Rev Pennington

Rev. James Pennington

Only a month after the Jennings trial, the Rev. James W.C. Pennington who, with Thomas Jennings, was active in a campaign to end discrimination on transit facilities—was prevented from boarding a whites-only car operated by the Eighth Avenue Railroad Company. Pennington also took legal action and won a judgment on appeal to the State Supreme Court. In 1865, New York’s public transportation system was finally fully desegregated—the culmination of a movement in which Chester A. Arthur had played a critical role.

 

Advertisements

Chester_A_Arthur-1

When someone—Donald Trump, for example—assumes the presidency of the United States, he knows from the first day that eventually he will be compared to all those who held the office before.

When the history professors and other analysts cast their periodical votes, the new president, in most cases, can hope to rank higher than, say, 34th of 45 places. That’s the place now occupied, in one prominent poll, by Chester Alan Arthur, subject of a biography by Zachary Karabell.

To rank below Arthur, one has to have had a name such as Tyler, Harding, Pierce, or Buchanan.

But Karabell’s biography, one of The American Presidents Series by Times Books, shows that even in his lowly niche, Arthur deserves credit from some unexpected effectiveness in office. Without intending to, Karabell’s book also portends—if the events of the past seven months are any indication—that Arthur stands to move up at least a notch.

U.S. Presidential Portraits

Arthur and Trump have this in common: They went to the White House from New York City where each, in his own way, took as much personal advantage as possible of the prevailing system—real estate for Trump, political cronyism for Arthur.

A native of Vermont, Arthur had a reputation for being, if not lazy, not energetic either. He arrived late and left early. When he could choose how he spent his time, his choice was usually an evening at the club with his cronies, whisky, and cigars. But he was efficient and even effective at what he did, and he was successful in the practice of law in New York City.

Arthur also signed on with the Republican machine which at the time was run by U.S. Senator Roscoe Conkling. Arthur’s association with the party paid off, and in 1871 President Ulysses Grant appointed  him collector of the Port of New York.

Chester A. Arthur 4

Roscoe Conkling

The post was both powerful and lucrative, although Karabell points out that Arthur never took money that he was not legally entitled to. He was consistent in this respect: during the Civil War, he had been appointed brigadier general and was put in charge of arranging housing and other accommodations for troops arriving in the city to serve in the New York militia. “Arthur did not take advantage of the numerous opportunities for skimming,” Karabell writes, “and his gains were not ill-gotten.”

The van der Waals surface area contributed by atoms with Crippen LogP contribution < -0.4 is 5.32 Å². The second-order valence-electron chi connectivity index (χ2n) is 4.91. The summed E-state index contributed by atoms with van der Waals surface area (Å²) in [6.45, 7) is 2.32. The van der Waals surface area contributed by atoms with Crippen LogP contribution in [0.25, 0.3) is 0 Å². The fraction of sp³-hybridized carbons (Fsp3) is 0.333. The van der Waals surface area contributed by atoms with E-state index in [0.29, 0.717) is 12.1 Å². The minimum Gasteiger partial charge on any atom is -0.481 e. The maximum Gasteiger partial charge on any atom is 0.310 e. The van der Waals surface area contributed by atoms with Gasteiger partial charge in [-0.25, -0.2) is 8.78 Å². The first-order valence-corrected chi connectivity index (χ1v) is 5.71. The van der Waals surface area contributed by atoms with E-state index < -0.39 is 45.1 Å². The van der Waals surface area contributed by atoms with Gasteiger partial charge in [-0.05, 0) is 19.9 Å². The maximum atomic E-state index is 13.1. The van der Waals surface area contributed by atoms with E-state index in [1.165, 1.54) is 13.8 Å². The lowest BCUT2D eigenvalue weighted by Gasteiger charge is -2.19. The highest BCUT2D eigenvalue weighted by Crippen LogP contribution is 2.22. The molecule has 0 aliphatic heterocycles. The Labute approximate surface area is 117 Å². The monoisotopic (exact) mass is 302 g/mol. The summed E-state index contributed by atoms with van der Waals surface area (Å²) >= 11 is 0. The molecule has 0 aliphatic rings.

In 1880, the Republican Party was unable to break a convention deadlock between Conkling’s “Stalwart” faction, which wanted to nominate Grant, and the “Half-Breed” faction that wanted to nominate U.S. Senator James G. Blaine of Maine.

Chester A. Arthur 5

James A. Garfield

The convention finally compromised on U.S. Rep. James A. Garfield of Ohio. Garfield was a “westerner” and was not aligned with either faction; in order to guarantee the support of the New York Republicans, the party sought to balance the ticket by nominating Arthur, who by then was a widower, for vice president. Folks who were familiar with the amiable, efficient, but unexceptional Arthur reacted with emotions that ranged from shock to mirth.

In the event, Karabell reports, Arthur’s hail-fellow skills were instrumental in the election of Garfield:

“From his baronial suite in the Fifth Avenue Hotel, Arthur worked tirelessly on behalf of Garfield, levying assessments, raising money from donors, handling correspondence, wheedling and cajoling, wining and dining, getting speeches printed and distributed, organizing events and, of course, collecting and doling out campaign funds.”

Chester A. Arthur 6

James G. Blaine

It was a dirty campaign but, although Arthur was clearly in the Stalwart camp, he was so downright nice that few held that or anything else against him.

“His ego,” Karabell writes, “unlike Conkling’s and Blaine’s, did not walk into a room before he did, and few people felt strongly enough about him to hate him. He was the Teflon candidate of his day. …”